857 F.2d 1324 (9th Cir. 1988), 87-3998, Christy v. Hodel
|Citation:||857 F.2d 1324|
|Party Name:||Richard P. CHRISTY; Thomas B. Guthrie; Ira Perkins, Plaintiffs-Appellants, v. Donald P. HODEL, Secretary of the Interior; United States Department of Interior, Defendants-Appellees.|
|Case Date:||September 21, 1988|
|Court:||United States Courts of Appeals, Court of Appeals for the Ninth Circuit|
Argued and Submitted Aug. 5, 1988.
[Copyrighted Material Omitted]
K. Dale Schwanke, and Sue Ann Love, Great Falls, Mont., for plaintiffs-appellants.
Jacques B. Gelin, Dept. of Justice, Washington, D.C., for defendants-appellees.
Appeal from the United States District Court for the District of Montana (Great Falls).
Before ALARCON and BEEZER, Circuit Judges, and HENDERSON, [*] District Judge.
ALARCON, Circuit Judge:
Plaintiffs-Appellants Richard P. Christy (Christy), Thomas B. Guthrie (Guthrie), and Ira Perkins (Perkins) appeal from the district court's grant of summary judgment in favor of Defendants-Appellees Donald P. Hodel, Secretary of the Interior (Secretary) and the United States Department of Interior (Department). The district court rejected plaintiffs' claim that the Endangered Species Act (ESA) and certain regulations promulgated thereunder are unconstitutional as applied because they prevent plaintiffs from defending their sheep by killing grizzly bears. The court also rejected plaintiffs' claims that the ESA unlawfully delegated legislative authority to the Secretary and that the Secretary exceeded his lawful authority in promulgating the regulations at issue. We affirm.
Christy owned 1700 head of sheep. On or about June 1, 1982, he began grazing the sheep on land he had leased from the Blackfeet Indian Tribe. The land was located adjacent to Glacier National Park in Glacier County, Montana.
Beginning about July 1, 1982, bears attacked the herd on a nightly basis. The herder employed by Christy frightened the bears away with limited success by building fires and shooting a gun into the air. Christy sought assistance from Kenneth Wheeler, a trapper employed by the United States Fish and Wildlife Service. Wheeler set snares in an attempt to capture the bears.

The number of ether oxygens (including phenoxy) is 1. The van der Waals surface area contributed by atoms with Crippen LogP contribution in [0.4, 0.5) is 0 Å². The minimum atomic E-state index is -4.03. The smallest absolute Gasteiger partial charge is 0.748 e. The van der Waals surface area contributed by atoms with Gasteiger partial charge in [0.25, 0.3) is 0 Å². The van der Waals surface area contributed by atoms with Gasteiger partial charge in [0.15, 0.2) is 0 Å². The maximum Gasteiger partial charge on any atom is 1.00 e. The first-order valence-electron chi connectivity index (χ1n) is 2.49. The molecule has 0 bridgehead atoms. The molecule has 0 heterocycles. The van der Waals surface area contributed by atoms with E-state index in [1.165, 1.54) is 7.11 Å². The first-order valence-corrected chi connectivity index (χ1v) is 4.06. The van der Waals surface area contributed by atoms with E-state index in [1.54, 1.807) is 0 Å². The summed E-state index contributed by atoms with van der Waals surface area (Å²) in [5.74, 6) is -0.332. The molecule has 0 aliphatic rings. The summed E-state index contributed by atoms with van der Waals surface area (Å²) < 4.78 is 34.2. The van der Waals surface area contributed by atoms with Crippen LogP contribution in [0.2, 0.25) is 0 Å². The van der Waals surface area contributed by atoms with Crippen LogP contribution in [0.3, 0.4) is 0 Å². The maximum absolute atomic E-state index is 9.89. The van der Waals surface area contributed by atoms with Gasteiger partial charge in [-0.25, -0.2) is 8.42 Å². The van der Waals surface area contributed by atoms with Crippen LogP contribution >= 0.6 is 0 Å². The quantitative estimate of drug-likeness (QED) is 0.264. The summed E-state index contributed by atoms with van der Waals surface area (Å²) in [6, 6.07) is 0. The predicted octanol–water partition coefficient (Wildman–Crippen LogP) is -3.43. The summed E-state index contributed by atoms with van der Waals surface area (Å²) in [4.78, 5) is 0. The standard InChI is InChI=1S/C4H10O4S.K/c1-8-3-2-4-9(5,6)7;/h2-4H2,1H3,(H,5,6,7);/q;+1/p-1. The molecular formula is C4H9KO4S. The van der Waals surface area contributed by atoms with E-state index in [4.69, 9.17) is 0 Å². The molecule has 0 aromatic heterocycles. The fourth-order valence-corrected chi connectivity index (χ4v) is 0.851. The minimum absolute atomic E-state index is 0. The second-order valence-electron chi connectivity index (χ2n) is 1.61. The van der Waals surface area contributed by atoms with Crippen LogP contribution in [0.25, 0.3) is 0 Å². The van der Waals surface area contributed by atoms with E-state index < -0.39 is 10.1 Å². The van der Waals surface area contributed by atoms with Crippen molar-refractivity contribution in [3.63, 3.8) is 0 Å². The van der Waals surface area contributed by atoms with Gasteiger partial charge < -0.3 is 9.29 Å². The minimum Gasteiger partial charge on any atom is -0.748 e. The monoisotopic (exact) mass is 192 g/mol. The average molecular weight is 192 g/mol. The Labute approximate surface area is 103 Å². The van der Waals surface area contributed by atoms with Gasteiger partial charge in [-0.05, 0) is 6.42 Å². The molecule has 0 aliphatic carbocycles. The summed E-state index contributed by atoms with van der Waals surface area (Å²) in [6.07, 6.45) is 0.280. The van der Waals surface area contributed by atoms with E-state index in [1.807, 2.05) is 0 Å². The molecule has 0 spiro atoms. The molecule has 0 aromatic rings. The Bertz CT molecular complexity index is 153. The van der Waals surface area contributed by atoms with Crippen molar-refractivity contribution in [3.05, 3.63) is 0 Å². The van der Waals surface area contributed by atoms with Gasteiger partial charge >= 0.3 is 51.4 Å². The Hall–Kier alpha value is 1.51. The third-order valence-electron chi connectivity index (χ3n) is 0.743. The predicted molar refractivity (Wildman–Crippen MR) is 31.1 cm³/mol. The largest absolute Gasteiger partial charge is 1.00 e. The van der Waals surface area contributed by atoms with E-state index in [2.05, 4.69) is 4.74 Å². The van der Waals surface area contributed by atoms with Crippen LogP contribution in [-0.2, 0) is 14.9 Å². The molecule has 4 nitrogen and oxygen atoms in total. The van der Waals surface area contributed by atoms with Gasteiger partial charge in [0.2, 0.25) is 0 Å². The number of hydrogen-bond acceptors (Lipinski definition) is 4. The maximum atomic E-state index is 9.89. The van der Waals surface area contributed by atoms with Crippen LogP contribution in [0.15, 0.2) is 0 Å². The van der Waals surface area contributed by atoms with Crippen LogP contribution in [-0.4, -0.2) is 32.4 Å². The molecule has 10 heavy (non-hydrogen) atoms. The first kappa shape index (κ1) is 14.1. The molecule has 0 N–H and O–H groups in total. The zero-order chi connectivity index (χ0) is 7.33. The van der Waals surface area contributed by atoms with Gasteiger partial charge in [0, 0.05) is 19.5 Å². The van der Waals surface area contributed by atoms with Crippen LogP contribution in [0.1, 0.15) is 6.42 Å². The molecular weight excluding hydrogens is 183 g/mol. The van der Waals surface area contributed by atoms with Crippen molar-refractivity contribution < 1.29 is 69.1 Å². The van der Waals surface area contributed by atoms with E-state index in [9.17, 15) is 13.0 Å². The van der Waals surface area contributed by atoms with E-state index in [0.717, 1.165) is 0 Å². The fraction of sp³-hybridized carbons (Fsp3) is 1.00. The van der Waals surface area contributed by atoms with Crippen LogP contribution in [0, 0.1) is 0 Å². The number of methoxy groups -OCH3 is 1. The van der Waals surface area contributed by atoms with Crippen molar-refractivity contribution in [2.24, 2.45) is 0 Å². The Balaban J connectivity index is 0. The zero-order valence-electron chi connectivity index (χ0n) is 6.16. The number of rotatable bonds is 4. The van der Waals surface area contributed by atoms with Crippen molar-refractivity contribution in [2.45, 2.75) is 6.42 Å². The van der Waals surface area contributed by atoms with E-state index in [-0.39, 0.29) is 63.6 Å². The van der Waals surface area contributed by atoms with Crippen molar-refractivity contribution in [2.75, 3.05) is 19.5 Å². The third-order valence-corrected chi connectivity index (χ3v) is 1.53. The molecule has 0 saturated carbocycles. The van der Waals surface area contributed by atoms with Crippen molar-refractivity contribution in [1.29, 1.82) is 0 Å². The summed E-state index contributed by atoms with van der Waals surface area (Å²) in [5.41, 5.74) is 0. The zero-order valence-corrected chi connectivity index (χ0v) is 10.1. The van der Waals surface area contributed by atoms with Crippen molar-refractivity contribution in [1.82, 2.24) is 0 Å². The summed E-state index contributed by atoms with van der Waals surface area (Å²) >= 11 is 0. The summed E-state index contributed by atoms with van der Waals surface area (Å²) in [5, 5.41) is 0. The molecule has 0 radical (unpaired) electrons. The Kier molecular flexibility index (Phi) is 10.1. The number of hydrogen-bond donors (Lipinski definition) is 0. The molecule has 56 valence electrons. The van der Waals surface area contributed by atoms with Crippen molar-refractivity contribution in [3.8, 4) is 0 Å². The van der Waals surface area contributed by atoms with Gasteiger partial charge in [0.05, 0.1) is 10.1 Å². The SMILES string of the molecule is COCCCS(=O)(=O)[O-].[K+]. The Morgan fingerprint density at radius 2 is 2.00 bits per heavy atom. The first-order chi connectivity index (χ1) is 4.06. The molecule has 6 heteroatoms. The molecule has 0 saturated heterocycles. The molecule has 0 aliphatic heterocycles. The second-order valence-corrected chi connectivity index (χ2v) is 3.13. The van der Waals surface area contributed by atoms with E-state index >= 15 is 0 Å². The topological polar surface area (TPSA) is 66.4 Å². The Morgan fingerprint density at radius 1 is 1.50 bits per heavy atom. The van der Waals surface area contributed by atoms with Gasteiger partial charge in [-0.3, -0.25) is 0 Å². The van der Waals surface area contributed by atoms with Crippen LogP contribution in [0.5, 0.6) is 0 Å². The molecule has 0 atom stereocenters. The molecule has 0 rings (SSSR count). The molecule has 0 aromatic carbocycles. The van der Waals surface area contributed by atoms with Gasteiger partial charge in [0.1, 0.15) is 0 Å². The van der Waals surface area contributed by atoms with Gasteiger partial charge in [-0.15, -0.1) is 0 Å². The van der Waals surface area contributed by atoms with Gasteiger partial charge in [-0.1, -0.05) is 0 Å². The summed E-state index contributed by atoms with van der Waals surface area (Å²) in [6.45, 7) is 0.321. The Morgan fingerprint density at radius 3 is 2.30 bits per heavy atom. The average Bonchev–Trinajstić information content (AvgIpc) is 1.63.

By July 9, 1982, the bears had killed approximately twenty sheep, worth at least $1200. That evening, while Christy and Wheeler were on the leased land together, Christy observed two grizzly bears emerge from the forest. One of the bears quickly retreated to the trees. The other bear moved toward the herd. When the animal was 60-100 yards away, Christy picked up his rifle and fired one shot, which hit the bear. It ran a short distance, then fell to the ground. Christy approached the bear and fired a second shot into its carcass to ensure that it was dead.
Wheeler's subsequent efforts to capture any bears were unsuccessful. On July 22, 1982, the Tribe agreed to terminate the lease and to refund Christy's money. On July 24, 1982, Christy removed his sheep from the leased land, having lost a total of 84 sheep to the bears during the lease term.
Pursuant to authority conferred by the ESA, the Secretary has listed the grizzly
bear (Ursus arctos horribilis) as a threatened species throughout the 48 contiguous states. 50 C.F.R. Sec. 17.11(h) (1987). Regulations promulgated by the Department forbid the "taking" of grizzly bears, except in certain specified circumstances. See id. Sec. 17.40(b). 1